And he emphasises the need for incentives to bring film productions to the island, while also focusing on the need to raise awareness on the local front, through his long standing experience in the film sector, but also through comparisons with the industry he made his career in.
He believes that a comparison of the Belgian and Cypriot film industry is a valid one, with Cyprus finding itself where Belgium was 15 years ago. Creating a film industry is thus "not something that's going to happen just like that but I think that there is, independently of the current financial crisis, which is hopefully transient, a lot of points that are in Cyprus' favour" Swennen tells me.
These have to do with the weather, the potential of locations and so on but also, as proved through this production, that the people working in the film and production industry have all that it takes.
It's obvious that Swennen was once part of the movement which has eventually become the well established Belgian audio-visual industry. And it's perhaps just by exploring what "others" have achieved that we can work by example.
Looking back Swennen explains that "we managed to put in place a decree which obliged all TV channels which broadcast in Belgium, whether Belgian or foreign, based on their turnover, to spend on Belgium audio-visuals and so we managed to increase the budget".
As a consequence, Swennen explains that the government also increased their budget and in 2003 a law was passed; a tax incentive for industrialists who had nothing to do with cinema.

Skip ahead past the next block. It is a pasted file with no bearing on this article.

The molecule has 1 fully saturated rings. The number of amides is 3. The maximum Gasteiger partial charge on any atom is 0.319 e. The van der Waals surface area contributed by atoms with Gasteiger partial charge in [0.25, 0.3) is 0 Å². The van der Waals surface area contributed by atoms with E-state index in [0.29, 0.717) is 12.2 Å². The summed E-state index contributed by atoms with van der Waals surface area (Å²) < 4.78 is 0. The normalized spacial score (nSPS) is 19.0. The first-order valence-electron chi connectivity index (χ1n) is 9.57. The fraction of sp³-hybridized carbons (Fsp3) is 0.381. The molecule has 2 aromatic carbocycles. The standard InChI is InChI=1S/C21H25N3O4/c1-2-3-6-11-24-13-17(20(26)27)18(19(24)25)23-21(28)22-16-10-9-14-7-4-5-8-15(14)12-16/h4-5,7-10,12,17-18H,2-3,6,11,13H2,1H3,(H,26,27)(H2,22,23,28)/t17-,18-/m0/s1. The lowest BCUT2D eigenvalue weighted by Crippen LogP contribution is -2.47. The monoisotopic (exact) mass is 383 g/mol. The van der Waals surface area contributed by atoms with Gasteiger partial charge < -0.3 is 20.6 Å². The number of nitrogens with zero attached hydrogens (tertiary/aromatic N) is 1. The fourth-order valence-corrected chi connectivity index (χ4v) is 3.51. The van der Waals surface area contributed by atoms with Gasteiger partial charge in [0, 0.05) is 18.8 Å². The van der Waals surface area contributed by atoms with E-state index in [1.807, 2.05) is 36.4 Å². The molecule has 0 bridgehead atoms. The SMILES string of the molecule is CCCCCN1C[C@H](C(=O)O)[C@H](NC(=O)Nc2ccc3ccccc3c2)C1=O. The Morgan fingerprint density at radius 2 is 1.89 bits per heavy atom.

"So today, an industrialist can invest half of his profits in cinema, in exchange for a tax exemption," continues Swennen.
As a result, "today, after ten years of this incentive, the fundraising for films in Belgium is more than €200 million per year".
Belgium now has an influx of film productions coming there to film, including French, English, German and who are interested in exploiting the Belgian market.
"This all means that the state has made its calculations in its latest statistics and finds itself within them. This tax exemption is totally reimbursed and gains approximately 1.5%. The state doesn't lose money, it gains money. And it also means that, today, we have approximately three million people employed full time in the cinema industry."
Swennen confirms that these incentives are more complicated that what he shares with me, and that by default, finding the right authorities to support and implement any such ventures will not be an easy ride. Yet the vision is there, as is the potential for Cyprus.
"I think the worst idea would be to construct studios here. We don't need that anymore. They (Cypriots) need to find themselves a niche in the domain of service in relation to other crews; there's the people and the equipment which you can bring together.
"We will work on this in order for, for a start, Paphos to become a centre of cinema. The sets are characteristic; you cannot reproduce Paris streets in Paphos (for example) but there are many other subjects that can be shot here…When I see the large number of productions which take place in Morocco I tell myself that Cyprus, being a part of Europe, can do things in Europe," he reflects, only to reassure me. "Without flattery, there are people of quality here…"